Hence, the Medicinal Wine Institute’s raison d’etre.
The overwhelming preponderance of the evidence is established. When downing moderately or lightly wine of quality in combination with a Mediterranean-like or Vegan diet, the health benefits are such that most drinkers live much longer and healthier than those who don’t drink wine.
Light to Moderate quality wine consumption is a characteristic of the Mediterranean diet. For many decades, thousands of studies around the world have shown a beneficial effect of light to moderate wine intake on health with this type of diet.
As a consequence thereto, it is recommended that public policy experts be more consistent with Science and promote the light to moderate wine intake with a diet akin to the Mediterranean and or Vegan regime, as this synergistic combination has been positively associated with human health promotion, disease prevention and optimal longevity.
At the very least, the Government’s experts and Medical School Deans should persuade Congress to enact a five-pronged wine statute that would:
1) balance wine labels with truthful information about wine’s health and longevity benefits (with appropriate warnings about excess wine, quality wine and SNPs),
2) reduce taxation for wine growers and wine makers who use biodynamic, organic or healthy traditional standards,
3) assist wine growers and wine makers in their endeavor to produce clean (organic or close to this standard) quality grapes and promoting the traditional and healthy maceration and vinification techniques that have been used in Europe for thousands of years,
4) strongly recommend “Wine as Medicine” to be taught in all medical and nursing schools of the Land,
5) and give concrete incentives and tax breaks to wine bars and wine restaurants whose owners choose to promote responsible, healthy and longevity promoting drinking and eating.
Pr. Joubert (Biogerontologist and Director of Medicinal Wine Institute)
The Institute’s Director
The Institute’s director, Pr. Joubert, biogerontologist from France, was trained at the Oenology Institute of Talence, next to Bordeaux France, which is one of the best wine schools of Europe. He grew up in the Haut Médoc where his father worked, for both Chateaux Margaux and Mouton Rothschild in Pauillac. After French Medical and Law studies, he taught law (including at Gonzaga Law School) and medicine for many years and is presently living in one of the five Mediterranean climate and wine-rich areas of the world, South California.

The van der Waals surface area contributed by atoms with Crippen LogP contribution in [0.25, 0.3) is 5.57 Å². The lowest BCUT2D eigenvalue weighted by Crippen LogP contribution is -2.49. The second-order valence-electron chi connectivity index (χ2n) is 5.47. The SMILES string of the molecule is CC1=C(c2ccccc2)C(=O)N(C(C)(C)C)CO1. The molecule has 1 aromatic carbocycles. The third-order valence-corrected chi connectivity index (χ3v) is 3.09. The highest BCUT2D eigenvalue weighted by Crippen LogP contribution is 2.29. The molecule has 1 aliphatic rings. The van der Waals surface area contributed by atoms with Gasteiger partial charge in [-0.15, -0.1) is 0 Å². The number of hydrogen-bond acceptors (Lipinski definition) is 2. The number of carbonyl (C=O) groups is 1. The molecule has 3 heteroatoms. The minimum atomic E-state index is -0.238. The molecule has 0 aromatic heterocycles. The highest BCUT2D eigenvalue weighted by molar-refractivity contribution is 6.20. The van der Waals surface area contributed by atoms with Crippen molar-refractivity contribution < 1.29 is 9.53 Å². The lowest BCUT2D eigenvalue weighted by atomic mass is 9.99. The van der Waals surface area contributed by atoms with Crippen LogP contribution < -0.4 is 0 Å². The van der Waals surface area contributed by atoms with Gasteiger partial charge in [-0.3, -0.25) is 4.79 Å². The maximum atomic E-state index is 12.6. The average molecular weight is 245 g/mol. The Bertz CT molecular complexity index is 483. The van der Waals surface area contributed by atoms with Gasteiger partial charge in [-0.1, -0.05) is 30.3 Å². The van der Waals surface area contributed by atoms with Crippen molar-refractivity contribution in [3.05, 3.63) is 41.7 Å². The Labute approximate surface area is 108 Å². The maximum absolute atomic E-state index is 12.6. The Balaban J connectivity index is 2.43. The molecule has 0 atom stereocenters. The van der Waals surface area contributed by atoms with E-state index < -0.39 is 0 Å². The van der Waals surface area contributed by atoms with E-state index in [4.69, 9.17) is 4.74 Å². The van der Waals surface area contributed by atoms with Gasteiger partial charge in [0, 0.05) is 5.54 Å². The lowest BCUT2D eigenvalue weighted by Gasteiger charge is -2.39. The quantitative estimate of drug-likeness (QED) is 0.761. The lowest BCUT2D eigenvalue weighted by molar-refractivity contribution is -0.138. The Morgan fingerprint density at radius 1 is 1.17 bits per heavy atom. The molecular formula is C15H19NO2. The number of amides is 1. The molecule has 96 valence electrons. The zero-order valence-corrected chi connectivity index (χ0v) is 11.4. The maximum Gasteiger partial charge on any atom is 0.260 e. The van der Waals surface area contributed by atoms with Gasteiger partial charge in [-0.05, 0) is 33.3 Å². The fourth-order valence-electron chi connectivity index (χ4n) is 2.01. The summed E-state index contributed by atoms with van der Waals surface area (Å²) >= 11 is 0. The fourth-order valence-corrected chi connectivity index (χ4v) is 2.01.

Joubert is available to talk about his future “Wine as Medicine” book (with hard evidence via power point) to diverse groups, corporate, private, church, non profit or public. Pr. Joubert’s most popular talk theme is based on how to avoid alcohol misuse while promoting wine as medicine, in a way that increases health, longevity, creativity and happiness.
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Partial Evidence that Wine (fermented fruits) has been a “natural” phenomenon in the animal world ever since fruits came into existence, millions of years ago
(*). The amount of wine depends on many variables, including on wine’s quality, varietals, gender, SNPs, timing (circadian rhythms) and on the drinker’s liver enzymes. Because women have fewer alcohol liver enzymes that break-down ethanol’s metabolites, they should have half as much wine as men.
(1). The development of pottery around 10,000 BC could have triggered the first production of purpose-made alcoholic beverages. (Source) The earliest evidence of a purpose-made fermentation, comes from a mixture of rice, honey and wild grapes from around 7000 BC (Ibid.) There is evidence that shows that wine was produced as early as 5400 BC and 3500 BC. Distillation exists from 1 AD, and the earliest modern drinks from distillation appeared around the 13th century. Cf. Phillips, R. Alcohol: A History; UNC Press Books: Chapel Hill, NC, USA, 2014 McGovern, P.E. Uncorking the Past: The Quest for Wine, Beer, and Other Alcoholic Beverages; Univ of California Press: Oakland, CA, USA, 2009.
(2). Forbes, R.J. A Short History of the Art of Distillation: From the Beginnings up to the Death of Cellier Blumenthal; Brill: Leiden, The Netherlands, 1970
(3). World Health Organization (WHO). Global Status Report on Alcohol and Health 2014; World Health Organization: Geneva, Switzerland, 2014
(4). Scholz, H.; Franz, M.; Heberlein, U. The hangover gene defines a stress pathway required for ethanol tolerance development. Nature 2005, 436, 845–847